Sylvia Warren: Honey

Lilly Martin Spencer, “Domestic Happiness”, 1849. Source: dia.org

The house I grew up in was a project, much like my family. My father would pick up bits and pieces from scrap yards and skips and the deadwood and bolt them into the rest of the house, a little like my mother did with my siblings. The heart of the home was the kitchen, at least I think it is the earliest room that I remember. I have a recollection of sitting on the split linoleum as a toddler, splashing a plastic toy in and out of a washing-up tub as my mother was kneading bread and flour sifted down onto the surface of the water. Mother says I must have made this up, that I was too young to remember, but accusing me of an over-active imagination was really one of her only criticisms of me. I knew my parents had always wanted me, because they told me so. They had chosen me when I was only a tiny baby, and then when I turned six they had taken in two more children, my new brother and sister. My parents loved me and looked after me, gave me a strict but fair upbringing, and considered the most important things in life were to be both good and kind.

They called me Sienna, and I never knew whether this was the name my birth mother had given me, or whether it had been changed before I knew that I had been chosen. The year before my brother and sister came to the house Papa made a sandpit in the small yard that counted as our garden. He spent a week of evenings after work cutting and measuring planks of wood, cutting small crescents of plywood to act as seats. He worked with his shirt off, glasses fogging slightly with the exertion, and I squatted next to him in bright pink shorts and red wellies, sucking my thumb. There’s a photo somewhere, just after he had filled it with sand and declared it finished. He is smiling, his hair slightly curled with sweat, and I am sitting happily with a bucket and spade, staring up at somewhere beyond the camera. Each corner of the sandpit has a seat, and there I am in the middle without a care in the world. It was before I learnt that, for people like my parents, nothing can ever be considered complete.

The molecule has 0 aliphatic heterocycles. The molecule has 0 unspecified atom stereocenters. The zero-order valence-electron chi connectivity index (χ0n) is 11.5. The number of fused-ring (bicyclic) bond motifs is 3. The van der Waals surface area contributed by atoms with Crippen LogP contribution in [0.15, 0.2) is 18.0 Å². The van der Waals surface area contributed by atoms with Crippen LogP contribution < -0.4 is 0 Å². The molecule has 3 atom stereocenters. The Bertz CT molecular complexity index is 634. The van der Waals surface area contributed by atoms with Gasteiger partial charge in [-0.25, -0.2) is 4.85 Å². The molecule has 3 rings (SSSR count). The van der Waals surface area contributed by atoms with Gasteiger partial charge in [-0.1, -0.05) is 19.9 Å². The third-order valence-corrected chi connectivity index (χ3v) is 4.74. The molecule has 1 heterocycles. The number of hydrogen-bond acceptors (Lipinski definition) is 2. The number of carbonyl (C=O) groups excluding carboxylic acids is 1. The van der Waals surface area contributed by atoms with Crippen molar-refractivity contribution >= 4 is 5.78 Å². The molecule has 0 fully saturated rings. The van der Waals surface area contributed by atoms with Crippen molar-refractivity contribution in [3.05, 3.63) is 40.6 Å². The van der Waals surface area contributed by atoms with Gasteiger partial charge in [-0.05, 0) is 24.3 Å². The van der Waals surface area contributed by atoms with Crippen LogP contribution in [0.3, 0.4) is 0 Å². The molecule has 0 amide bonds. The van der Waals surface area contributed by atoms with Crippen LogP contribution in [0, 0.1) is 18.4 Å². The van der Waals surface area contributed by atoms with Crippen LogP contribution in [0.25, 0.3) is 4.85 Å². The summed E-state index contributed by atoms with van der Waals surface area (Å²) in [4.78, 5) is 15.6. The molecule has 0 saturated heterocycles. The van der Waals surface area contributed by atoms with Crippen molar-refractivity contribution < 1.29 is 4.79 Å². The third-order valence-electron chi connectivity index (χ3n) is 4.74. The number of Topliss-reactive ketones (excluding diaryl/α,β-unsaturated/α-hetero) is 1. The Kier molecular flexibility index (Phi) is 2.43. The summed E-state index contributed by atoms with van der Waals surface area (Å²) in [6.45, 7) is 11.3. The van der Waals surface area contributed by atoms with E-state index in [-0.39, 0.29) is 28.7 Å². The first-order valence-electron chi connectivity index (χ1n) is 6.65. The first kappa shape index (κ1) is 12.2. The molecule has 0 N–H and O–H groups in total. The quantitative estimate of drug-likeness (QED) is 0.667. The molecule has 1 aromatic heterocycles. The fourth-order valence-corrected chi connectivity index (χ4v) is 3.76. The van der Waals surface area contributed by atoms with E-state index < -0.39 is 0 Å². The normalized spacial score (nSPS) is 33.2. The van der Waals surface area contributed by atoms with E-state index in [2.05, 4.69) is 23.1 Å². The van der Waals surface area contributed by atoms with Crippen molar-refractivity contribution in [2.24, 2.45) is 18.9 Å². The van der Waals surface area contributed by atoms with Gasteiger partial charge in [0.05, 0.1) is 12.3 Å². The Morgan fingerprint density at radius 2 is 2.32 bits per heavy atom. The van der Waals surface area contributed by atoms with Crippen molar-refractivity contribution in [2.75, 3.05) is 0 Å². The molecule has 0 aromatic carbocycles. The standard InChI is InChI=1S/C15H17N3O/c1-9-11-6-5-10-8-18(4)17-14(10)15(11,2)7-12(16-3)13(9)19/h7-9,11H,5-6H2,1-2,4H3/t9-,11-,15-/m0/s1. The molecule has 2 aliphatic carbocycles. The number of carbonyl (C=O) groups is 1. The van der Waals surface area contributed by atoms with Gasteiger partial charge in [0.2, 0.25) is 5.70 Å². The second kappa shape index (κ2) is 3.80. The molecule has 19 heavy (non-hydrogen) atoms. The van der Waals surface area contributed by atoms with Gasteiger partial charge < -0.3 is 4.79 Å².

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Jessica Sequeira: Race of the Horses

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Han Gan (742–756), Night-Shining White. Source: metmuseum.org

An old man used to sit outside my school every day, playing music on a traditional Chinese instrument. He would move a light wood stick over two pieces of metal. Most of the time the songs he played were slow, but some of the time he’d play ones that were real quick, and at those moments we kids would gather around. We had no problem making excuses to our teachers to leave class for five minutes, or take an extended lunch break. 

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Noor Naga: Boy Does Not Like To Share

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Federico Giovannini, from “You and I”. Source: lensculture.com

Knowing a father’s belt has snap-

ping metal teeth, one does not

have to think of kneeling.

One kneels. One kneels

to please before the word is

heard or the leather tongue

slides drily through the loops.

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